Very rare species in each environment (local singletons and local doubletons) can be thought of as occasional or "vagrant" (Lucky et al., 2002), which would mean instead of a local population, an occasional capture revealing dispersal through an inadequate environment. Invertebrate diversity studies in tropical forests indicate a high number of singletons to be common (Coddington et al., 2009). Such evidence reinforces the need for considering species life history data when analyzing diversity data. Despite our knowledge on the biology of the rare species found in this study being scant, the low numbers may also reflect a sampling bias. Alboscia silveirensis, for example, is endogeous (Quadros et al., 2007) being thus found below the superficial soil layer or within rotting logs. These habitat preferences allow us to consider this species as a true occasional in the present study, despite the possibility of it being rare as well.

Environmental preferences of the main species found in this study corroborate the existing information: A.floridana and B. glaber are abundant species in terrestrial isopods assemblages in southern Brazil (Lopes et al., 2005; Almerão et al., 2006; Quadros & Araujo, 2008). Even considering distinct sampling methods, these species can be confirmed as common for the state of the Rio Grande do Sul.

Atlantoscia floridana is a generalist and can occupy a gamut of habitats: bromeliads, Polyporaceae fungi, ant nests, rotting logs, litter in forests, including fallen banana tree and coconut tree leaves, underneath stones, coconut skins and decaying matter in general (Lemos de Castro, 1985). Given this high level of adaptation, it is no surprise this species was found in the three environments studied here. Atlantoscia floridana life history traits favour a fast habitat colonisation rate (Quadros et al., 2008) justifying its presence even in Pinus plantations, with relatively high abundances, as in most cases (Almerão et al., 2006). A proper population in a Pinus plantation can be due, as argued above, to a well-developed understory, characteristic of old or abandoned plantation, thus losing the aspect of a monoculture.

Habitat generalist species tend to occupy areas even though food quality is not adequate. Pinus leaf litter has many components impalatable to edaphic animals (Vink & Purwanti, 1994), which raises the need for increasing litter palatability and digestibility by weakening its physical and chemical structure through microorganismal actions (Hassall & Rushton, 1984). In the Pinus case, fungi can be ingested along with litter (Soma & Saitô, 1983; Hassall & Rushton, 1984). Terrestrial isopods are primarily detritivores, but in the absence of nutritive food, fungi can become a viable option. The high frequency of soil fungi characteristic of monocultures as Pinus and Eucalyptus plantations lends credence to the observed proliferation of fungivores (Fonseca et al., 2009) and also occasional consumers such as terrestrial isopods.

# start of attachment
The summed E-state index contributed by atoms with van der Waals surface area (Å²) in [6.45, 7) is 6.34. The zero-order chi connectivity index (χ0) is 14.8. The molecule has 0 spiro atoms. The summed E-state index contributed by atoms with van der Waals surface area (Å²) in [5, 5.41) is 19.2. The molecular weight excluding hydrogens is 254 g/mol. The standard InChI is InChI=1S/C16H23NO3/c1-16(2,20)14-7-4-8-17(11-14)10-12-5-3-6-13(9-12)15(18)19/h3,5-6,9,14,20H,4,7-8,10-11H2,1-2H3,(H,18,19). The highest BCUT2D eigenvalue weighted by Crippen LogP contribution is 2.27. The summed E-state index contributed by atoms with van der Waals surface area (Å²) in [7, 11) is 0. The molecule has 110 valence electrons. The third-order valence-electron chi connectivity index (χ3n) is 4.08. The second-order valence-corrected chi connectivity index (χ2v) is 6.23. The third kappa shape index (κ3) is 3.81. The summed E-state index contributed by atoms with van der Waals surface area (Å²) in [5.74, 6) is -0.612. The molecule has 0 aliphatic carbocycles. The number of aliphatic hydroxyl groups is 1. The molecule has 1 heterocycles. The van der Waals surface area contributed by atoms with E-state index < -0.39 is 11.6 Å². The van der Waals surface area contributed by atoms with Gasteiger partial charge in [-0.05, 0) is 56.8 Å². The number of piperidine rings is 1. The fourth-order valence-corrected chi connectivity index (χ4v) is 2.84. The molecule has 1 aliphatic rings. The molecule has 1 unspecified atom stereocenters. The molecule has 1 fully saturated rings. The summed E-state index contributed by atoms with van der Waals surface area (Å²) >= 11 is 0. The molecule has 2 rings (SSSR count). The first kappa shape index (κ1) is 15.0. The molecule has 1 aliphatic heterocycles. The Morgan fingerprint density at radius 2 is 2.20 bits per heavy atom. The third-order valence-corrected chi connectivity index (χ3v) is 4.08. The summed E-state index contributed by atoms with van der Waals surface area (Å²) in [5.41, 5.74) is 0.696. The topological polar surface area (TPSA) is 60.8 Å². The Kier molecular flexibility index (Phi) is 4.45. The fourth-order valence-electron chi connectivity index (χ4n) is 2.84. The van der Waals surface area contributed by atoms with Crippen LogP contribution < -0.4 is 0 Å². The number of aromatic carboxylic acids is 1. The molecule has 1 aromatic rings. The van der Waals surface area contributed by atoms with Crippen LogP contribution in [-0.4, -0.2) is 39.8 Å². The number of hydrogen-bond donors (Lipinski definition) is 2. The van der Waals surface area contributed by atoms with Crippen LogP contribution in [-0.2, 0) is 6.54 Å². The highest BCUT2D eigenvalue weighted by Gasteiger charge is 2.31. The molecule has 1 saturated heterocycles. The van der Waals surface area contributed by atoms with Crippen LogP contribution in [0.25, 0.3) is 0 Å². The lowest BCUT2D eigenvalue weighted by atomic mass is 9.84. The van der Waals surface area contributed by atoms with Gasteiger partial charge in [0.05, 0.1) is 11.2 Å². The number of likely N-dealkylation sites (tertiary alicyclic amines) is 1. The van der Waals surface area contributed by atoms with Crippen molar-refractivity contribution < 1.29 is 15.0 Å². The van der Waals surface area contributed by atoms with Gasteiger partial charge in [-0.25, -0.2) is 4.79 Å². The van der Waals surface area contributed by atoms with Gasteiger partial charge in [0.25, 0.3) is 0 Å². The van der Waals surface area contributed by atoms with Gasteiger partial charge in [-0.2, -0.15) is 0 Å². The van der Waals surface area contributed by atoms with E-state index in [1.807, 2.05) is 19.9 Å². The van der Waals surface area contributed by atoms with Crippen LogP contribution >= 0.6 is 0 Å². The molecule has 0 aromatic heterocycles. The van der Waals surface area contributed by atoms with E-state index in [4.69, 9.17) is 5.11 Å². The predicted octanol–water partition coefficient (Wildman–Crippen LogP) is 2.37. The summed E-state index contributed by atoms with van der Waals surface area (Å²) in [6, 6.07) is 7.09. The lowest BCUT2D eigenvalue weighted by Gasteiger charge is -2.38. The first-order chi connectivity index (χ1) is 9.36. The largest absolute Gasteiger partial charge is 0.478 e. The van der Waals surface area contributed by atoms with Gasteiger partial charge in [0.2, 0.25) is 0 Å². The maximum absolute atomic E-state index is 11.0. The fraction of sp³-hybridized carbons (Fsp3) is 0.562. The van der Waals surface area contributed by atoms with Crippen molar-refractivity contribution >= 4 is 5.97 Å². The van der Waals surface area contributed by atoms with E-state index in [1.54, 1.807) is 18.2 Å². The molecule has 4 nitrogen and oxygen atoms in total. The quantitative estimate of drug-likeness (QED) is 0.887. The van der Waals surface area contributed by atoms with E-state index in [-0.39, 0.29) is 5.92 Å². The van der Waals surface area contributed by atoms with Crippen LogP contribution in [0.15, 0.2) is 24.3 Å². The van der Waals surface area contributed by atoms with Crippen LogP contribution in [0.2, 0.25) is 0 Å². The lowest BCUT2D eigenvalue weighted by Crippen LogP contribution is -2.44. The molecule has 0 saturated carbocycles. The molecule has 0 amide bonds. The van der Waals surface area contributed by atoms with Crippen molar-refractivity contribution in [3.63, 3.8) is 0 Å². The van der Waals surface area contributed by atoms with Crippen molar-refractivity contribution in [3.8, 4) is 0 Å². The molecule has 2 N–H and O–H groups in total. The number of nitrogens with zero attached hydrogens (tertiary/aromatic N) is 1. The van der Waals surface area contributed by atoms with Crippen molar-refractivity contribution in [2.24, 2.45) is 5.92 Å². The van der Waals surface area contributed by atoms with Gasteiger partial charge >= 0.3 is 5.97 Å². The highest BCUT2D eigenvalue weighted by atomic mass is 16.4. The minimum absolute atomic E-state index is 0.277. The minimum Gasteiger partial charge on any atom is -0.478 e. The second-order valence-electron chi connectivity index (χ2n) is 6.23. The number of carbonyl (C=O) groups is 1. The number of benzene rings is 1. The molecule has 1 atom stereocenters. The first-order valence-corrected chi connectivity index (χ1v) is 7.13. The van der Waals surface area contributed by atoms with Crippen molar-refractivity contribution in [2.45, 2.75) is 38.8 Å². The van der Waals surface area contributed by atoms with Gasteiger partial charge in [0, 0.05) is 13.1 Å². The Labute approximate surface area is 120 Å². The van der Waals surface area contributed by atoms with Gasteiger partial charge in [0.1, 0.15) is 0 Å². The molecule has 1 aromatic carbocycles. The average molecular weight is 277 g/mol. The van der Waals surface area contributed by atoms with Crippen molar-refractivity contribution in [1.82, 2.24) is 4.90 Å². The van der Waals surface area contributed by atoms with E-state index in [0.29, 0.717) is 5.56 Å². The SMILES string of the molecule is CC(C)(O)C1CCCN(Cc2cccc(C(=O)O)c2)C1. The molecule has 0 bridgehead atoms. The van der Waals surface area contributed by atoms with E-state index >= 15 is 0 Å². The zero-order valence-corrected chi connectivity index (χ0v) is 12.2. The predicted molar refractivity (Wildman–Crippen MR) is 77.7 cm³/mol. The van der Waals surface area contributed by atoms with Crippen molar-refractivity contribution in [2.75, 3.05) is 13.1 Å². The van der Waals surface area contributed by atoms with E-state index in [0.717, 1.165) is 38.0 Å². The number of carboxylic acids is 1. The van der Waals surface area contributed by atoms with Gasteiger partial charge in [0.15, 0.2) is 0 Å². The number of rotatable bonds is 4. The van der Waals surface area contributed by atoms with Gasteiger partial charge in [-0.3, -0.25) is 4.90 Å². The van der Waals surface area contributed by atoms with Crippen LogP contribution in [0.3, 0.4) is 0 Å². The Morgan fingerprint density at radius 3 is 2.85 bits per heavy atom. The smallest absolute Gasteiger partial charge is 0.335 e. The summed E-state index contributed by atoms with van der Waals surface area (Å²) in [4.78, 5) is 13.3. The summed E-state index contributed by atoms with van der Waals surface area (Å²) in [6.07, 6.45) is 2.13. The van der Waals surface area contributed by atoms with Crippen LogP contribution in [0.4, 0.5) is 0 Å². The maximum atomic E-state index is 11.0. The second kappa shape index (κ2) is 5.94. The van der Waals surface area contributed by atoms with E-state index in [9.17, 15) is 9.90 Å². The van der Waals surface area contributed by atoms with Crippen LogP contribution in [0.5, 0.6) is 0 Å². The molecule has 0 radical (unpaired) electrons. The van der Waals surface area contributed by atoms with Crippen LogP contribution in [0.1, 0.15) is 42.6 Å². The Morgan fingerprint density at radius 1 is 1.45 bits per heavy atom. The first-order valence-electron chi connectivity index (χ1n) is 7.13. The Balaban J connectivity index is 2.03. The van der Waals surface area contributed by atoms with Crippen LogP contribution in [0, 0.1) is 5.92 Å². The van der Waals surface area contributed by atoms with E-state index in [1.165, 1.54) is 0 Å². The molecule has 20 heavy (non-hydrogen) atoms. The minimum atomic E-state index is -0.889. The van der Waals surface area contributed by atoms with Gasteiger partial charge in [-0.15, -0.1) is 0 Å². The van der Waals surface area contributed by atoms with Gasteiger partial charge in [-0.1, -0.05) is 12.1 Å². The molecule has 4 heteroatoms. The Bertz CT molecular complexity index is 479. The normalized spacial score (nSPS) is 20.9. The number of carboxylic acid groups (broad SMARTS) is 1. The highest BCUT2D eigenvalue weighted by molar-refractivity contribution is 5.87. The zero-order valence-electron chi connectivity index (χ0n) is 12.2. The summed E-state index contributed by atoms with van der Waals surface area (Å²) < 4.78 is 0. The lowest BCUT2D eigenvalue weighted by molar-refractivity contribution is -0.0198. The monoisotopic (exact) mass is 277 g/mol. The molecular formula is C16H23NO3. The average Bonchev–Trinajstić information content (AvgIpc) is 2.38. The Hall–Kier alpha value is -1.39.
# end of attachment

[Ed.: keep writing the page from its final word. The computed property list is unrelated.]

The information on A. floridana reproduction patterns and sex ratio complements what is found in the literature: A. floridana does not have a clear reproductive peak during winter on any environments. The fecundity of this species in the present study was relatively lower (2 to 20 eggs) than the known values of 4 to 23 eggs (Araujo & Bond-Buckup, 2005; Quadros et al., 2008). The smaller ovigerous female of A. floridana found in the Pinus plantation, along with the lower fecundity, is probably associated with low food quality in Pinus (Smith & Bradford, 2003), resulting in a faster and lower reproductive investment.

The biology of B. glaber has been studied in detail in the latter years (Almerão et al., 2006; Meinhardt et al., 2007; Quadros & Araujo, 2007, 2008; Quadros et al., 2009; Quadros, 2010). It is known to be a habitat specialist (Quadros et al., 2008), justifying it’s nearly absence in the Pinus plantation. Its geographic distribution is restricted and it has been recorded only from preserved areas or those with little human influence (Araujo & Zardo, 1995). The absence of different age classes in the Pinus plantation, especially ovigerous females, suggests B. glaber does not find the conditions adequate for establishment there. The fecundity here was higher (4 to 31 eggs) than previously recorded (5 to 20 eggs) (Quadros et al., 2008). In this region the reproductive period of B. glaber includes autumn, differently from the previous record of reproduction only during spring and summer (Quadros et al., 2008).

The search for edaphic fauna responses to the negative impact of Pinus plantations must be associated to a wealth of information on the target organisms. Not only species diversity data can be revealing, but life history traits can show in more detail how the biology of certain species is affected. Here we have provided records of how terrestrial isopods are living in these environments, and this can serve as a basis for future diversity studies on this group. Monitoring terrestrial isopods in the soil-leaf litter system of Pinus plantation areas can result in relevant data important for the management and restoration of disturbed areas.

Acknowledgements. To CAPES for the M.Sc. scholarship to PSB and to CNPq for the productivity fellowship to PBA.

 

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Received 25 January 2014.
Accepted 26 August 2014.